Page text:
PriME Project: Scaling Up Micro-Scale Microbial Ecosystem Dynamics
Microbes are the engines of global biogeochemical cycling on Earth. Marine microbes in particular are responsible for approximately half of all photosynthesis on the planet and drive the ‘biological pump,’ which transfers organic carbon from the surface to the deep ocean. As such, it is important to mechanistically understand marine microbial dynamics in order to understand and predict changes to the global carbon cycle. The Simons Collaboration on Theory of Microbial Ecosystems (THE-ME) will provide new insight into microbial ecosystem dynamics occurring at the scale of individual microbes using cutting-edge technology. However, to understand the implications of these micro-scale dynamics for larger-scale carbon cycling, it is necessary to ‘scale up’ these processes. This project will develop an innovative modeling framework that will link microbial dynamics across scales and provide a platform for generating and testing hypotheses. The model will generalize the dynamics of micro-scale models, allowing for their inclusion in a biogeochemical/ecosystem model. This model will be used to simulate several different oceanic locations to investigate how microbial ecosystem dynamics might vary with oceanic region and how this alters large-scale biogeochemical cycling.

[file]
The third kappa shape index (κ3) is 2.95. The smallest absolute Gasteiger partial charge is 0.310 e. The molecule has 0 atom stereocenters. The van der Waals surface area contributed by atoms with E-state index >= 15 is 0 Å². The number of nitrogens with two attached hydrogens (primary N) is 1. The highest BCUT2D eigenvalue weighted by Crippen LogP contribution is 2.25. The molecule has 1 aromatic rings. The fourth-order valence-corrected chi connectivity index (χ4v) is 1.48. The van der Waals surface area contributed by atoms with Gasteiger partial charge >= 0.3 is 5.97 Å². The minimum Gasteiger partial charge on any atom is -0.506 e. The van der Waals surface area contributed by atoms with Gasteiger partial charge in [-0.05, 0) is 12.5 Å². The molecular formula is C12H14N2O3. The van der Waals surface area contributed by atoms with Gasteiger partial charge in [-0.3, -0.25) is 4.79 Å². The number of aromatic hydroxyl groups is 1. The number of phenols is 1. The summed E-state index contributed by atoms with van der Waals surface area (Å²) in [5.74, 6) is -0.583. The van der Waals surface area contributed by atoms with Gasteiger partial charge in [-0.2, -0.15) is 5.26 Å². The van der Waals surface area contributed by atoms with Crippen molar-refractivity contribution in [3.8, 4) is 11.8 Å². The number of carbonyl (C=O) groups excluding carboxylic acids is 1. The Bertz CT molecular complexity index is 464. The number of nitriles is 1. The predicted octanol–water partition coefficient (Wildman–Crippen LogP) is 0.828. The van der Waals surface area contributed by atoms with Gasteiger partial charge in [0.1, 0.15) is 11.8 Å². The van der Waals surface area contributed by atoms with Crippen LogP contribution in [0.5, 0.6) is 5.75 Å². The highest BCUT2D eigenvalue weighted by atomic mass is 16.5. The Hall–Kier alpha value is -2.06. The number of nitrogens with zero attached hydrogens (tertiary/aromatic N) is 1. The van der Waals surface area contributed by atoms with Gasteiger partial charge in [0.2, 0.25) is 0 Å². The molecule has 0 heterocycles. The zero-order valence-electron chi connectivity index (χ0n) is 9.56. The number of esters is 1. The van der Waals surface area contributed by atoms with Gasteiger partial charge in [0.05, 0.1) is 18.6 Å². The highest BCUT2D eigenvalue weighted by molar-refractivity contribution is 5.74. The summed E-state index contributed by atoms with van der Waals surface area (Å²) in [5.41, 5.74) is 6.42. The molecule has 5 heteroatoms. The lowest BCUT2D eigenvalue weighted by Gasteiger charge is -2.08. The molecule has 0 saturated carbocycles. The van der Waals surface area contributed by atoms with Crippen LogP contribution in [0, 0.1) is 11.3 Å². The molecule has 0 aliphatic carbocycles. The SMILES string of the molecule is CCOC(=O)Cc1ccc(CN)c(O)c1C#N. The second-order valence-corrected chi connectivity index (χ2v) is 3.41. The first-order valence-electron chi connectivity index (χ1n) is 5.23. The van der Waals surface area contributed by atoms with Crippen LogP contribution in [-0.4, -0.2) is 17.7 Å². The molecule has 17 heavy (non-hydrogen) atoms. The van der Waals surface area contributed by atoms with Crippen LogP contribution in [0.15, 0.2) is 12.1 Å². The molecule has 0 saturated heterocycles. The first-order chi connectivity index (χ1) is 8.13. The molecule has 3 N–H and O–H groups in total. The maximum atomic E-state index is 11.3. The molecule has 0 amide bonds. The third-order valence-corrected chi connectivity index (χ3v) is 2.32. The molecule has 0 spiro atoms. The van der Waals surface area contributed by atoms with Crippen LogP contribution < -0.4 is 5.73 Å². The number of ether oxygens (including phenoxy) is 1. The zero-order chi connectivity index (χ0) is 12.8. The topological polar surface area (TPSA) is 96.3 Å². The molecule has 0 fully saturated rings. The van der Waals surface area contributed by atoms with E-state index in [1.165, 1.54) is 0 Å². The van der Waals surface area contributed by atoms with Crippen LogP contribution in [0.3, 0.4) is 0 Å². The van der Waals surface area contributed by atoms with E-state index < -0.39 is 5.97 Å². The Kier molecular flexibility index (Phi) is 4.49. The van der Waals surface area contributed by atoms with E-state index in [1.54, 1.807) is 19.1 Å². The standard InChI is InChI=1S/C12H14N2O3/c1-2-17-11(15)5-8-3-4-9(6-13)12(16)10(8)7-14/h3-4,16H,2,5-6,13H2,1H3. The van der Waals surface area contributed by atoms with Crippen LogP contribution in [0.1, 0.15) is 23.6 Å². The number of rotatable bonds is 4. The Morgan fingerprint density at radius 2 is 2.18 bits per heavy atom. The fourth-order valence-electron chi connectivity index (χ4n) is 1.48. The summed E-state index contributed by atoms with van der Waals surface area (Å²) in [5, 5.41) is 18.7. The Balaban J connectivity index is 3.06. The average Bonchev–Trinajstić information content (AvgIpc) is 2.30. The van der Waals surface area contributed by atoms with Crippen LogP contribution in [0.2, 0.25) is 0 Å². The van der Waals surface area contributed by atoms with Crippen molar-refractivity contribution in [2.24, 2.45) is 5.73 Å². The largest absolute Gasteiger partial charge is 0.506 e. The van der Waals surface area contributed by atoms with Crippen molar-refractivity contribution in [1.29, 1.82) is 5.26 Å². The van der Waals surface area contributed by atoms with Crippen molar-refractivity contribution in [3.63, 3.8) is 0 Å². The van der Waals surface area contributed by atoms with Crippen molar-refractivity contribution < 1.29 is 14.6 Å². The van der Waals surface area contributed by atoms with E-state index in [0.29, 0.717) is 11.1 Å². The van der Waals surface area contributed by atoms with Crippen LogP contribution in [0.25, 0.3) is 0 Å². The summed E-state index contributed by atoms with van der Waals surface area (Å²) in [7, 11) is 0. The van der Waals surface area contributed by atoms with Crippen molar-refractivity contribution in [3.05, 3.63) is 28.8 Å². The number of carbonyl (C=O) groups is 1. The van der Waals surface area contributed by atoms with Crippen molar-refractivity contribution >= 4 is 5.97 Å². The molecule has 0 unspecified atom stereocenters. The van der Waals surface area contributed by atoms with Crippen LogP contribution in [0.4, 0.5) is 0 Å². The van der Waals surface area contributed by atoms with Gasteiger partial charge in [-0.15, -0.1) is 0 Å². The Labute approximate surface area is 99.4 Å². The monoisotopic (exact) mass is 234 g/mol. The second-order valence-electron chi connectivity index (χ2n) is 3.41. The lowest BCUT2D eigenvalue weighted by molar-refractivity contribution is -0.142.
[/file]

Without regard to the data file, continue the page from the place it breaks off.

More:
Naomi Levine is a Gabilan Assistant Professor of Biological Sciences and Earth Sciences at the University of Southern California. She received her B.A. in Geosciences from Princeton University and her Ph.D. in Chemical Oceanography from the MIT-WHOI Joint Program. Naomi’s interest in the interactions between fluctuating environments and ecosystem dynamics led her to join Paul Moorcroft’s lab at Harvard University as a NOAA Climate and Global Change Postdoctoral Fellow. In 2013, Naomi joined the faculty at USC, where she holds joint appointments in Marine and Environmental Biology, Molecular and Computational Biology, and Earth Sciences. Her research focuses on understanding the interactions between climate and marine microbial ecosystem composition and function. The Levine lab is developing novel modeling approaches that explicitly represent the response of dynamic microbial communities to a variable and changing environment. Naomi is the recipient of an Alfred P. Sloan Foundation Research Fellowship in Ocean Sciences.